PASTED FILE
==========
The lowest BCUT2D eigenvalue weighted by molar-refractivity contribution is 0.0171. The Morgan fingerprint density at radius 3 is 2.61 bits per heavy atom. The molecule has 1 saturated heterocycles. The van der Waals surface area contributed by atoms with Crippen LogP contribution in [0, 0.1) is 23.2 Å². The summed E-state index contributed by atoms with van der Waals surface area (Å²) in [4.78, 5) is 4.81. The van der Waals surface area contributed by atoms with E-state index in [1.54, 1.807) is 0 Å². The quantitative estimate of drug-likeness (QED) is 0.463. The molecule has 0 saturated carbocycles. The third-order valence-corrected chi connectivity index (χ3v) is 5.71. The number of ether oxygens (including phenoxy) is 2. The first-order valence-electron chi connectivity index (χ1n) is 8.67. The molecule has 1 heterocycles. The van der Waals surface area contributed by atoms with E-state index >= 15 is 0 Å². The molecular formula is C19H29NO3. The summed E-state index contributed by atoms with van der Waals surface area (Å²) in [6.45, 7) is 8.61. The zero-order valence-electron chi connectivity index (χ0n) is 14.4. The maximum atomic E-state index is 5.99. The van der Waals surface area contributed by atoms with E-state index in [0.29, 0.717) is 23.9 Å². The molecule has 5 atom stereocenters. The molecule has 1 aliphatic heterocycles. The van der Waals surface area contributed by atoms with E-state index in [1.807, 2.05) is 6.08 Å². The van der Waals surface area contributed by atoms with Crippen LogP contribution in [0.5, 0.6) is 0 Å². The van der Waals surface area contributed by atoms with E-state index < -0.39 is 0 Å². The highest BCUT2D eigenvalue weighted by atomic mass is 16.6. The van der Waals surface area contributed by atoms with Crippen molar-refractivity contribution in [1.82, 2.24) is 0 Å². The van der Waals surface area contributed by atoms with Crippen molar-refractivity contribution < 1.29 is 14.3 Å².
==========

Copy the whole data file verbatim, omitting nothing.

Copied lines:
The lowest BCUT2D eigenvalue weighted by molar-refractivity contribution is 0.0171. The Morgan fingerprint density at radius 3 is 2.61 bits per heavy atom. The molecule has 1 saturated heterocycles. The van der Waals surface area contributed by atoms with Crippen LogP contribution in [0, 0.1) is 23.2 Å². The summed E-state index contributed by atoms with van der Waals surface area (Å²) in [4.78, 5) is 4.81. The van der Waals surface area contributed by atoms with E-state index in [1.54, 1.807) is 0 Å². The quantitative estimate of drug-likeness (QED) is 0.463. The molecule has 0 saturated carbocycles. The third-order valence-corrected chi connectivity index (χ3v) is 5.71. The number of ether oxygens (including phenoxy) is 2. The first-order valence-electron chi connectivity index (χ1n) is 8.67. The molecule has 1 heterocycles. The van der Waals surface area contributed by atoms with E-state index >= 15 is 0 Å². The molecular formula is C19H29NO3. The summed E-state index contributed by atoms with van der Waals surface area (Å²) in [6.45, 7) is 8.61. The zero-order valence-electron chi connectivity index (χ0n) is 14.4. The maximum atomic E-state index is 5.99. The van der Waals surface area contributed by atoms with E-state index in [0.29, 0.717) is 23.9 Å². The molecule has 5 atom stereocenters. The molecule has 1 aliphatic heterocycles. The van der Waals surface area contributed by atoms with E-state index in [1.807, 2.05) is 6.08 Å². The van der Waals surface area contributed by atoms with Crippen LogP contribution in [0.5, 0.6) is 0 Å². The van der Waals surface area contributed by atoms with E-state index < -0.39 is 0 Å². The highest BCUT2D eigenvalue weighted by atomic mass is 16.6. The van der Waals surface area contributed by atoms with Crippen molar-refractivity contribution in [1.82, 2.24) is 0 Å². The van der Waals surface area contributed by atoms with Crippen molar-refractivity contribution < 1.29 is 14.3 Å².